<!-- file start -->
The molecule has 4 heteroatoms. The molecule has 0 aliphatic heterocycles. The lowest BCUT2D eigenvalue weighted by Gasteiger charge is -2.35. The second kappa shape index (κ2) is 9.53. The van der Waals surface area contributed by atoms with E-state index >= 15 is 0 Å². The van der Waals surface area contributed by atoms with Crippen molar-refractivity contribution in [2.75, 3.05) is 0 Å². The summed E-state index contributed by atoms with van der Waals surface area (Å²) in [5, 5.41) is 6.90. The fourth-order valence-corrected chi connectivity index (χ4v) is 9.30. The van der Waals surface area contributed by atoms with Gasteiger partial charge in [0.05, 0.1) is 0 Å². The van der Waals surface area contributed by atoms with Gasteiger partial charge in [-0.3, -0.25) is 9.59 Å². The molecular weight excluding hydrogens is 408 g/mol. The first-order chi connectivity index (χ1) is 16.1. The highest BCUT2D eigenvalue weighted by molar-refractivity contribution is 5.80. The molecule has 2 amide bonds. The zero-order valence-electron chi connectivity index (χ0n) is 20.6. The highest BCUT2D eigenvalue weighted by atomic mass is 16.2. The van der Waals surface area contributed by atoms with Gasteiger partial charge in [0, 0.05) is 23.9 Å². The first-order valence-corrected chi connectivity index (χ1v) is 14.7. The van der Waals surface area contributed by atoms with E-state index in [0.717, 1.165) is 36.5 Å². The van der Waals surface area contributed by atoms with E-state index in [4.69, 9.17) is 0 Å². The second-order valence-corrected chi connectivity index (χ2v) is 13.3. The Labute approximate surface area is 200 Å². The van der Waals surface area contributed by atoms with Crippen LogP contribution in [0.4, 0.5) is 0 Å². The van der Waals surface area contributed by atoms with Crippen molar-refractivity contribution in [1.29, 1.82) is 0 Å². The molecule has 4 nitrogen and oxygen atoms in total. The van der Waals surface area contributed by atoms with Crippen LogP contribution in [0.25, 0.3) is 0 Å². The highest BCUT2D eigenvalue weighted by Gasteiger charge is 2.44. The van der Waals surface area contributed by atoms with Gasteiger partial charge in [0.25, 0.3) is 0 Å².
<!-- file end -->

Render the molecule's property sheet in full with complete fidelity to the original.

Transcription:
The molecule has 4 heteroatoms. The molecule has 0 aliphatic heterocycles. The lowest BCUT2D eigenvalue weighted by Gasteiger charge is -2.35. The second kappa shape index (κ2) is 9.53. The van der Waals surface area contributed by atoms with E-state index >= 15 is 0 Å². The van der Waals surface area contributed by atoms with Crippen molar-refractivity contribution in [2.75, 3.05) is 0 Å². The summed E-state index contributed by atoms with van der Waals surface area (Å²) in [5, 5.41) is 6.90. The fourth-order valence-corrected chi connectivity index (χ4v) is 9.30. The van der Waals surface area contributed by atoms with Gasteiger partial charge in [0.05, 0.1) is 0 Å². The van der Waals surface area contributed by atoms with Gasteiger partial charge in [-0.3, -0.25) is 9.59 Å². The molecular weight excluding hydrogens is 408 g/mol. The first-order chi connectivity index (χ1) is 16.1. The highest BCUT2D eigenvalue weighted by molar-refractivity contribution is 5.80. The molecule has 2 amide bonds. The zero-order valence-electron chi connectivity index (χ0n) is 20.6. The highest BCUT2D eigenvalue weighted by atomic mass is 16.2. The van der Waals surface area contributed by atoms with Gasteiger partial charge in [0, 0.05) is 23.9 Å². The first-order valence-corrected chi connectivity index (χ1v) is 14.7. The van der Waals surface area contributed by atoms with E-state index in [0.717, 1.165) is 36.5 Å². The van der Waals surface area contributed by atoms with E-state index in [4.69, 9.17) is 0 Å². The second-order valence-corrected chi connectivity index (χ2v) is 13.3. The Labute approximate surface area is 200 Å². The van der Waals surface area contributed by atoms with Crippen LogP contribution in [0.4, 0.5) is 0 Å². The van der Waals surface area contributed by atoms with Crippen molar-refractivity contribution in [1.29, 1.82) is 0 Å². The molecule has 4 nitrogen and oxygen atoms in total. The van der Waals surface area contributed by atoms with Crippen LogP contribution in [0.25, 0.3) is 0 Å². The highest BCUT2D eigenvalue weighted by Gasteiger charge is 2.44. The van der Waals surface area contributed by atoms with Gasteiger partial charge in [0.25, 0.3) is 0 Å².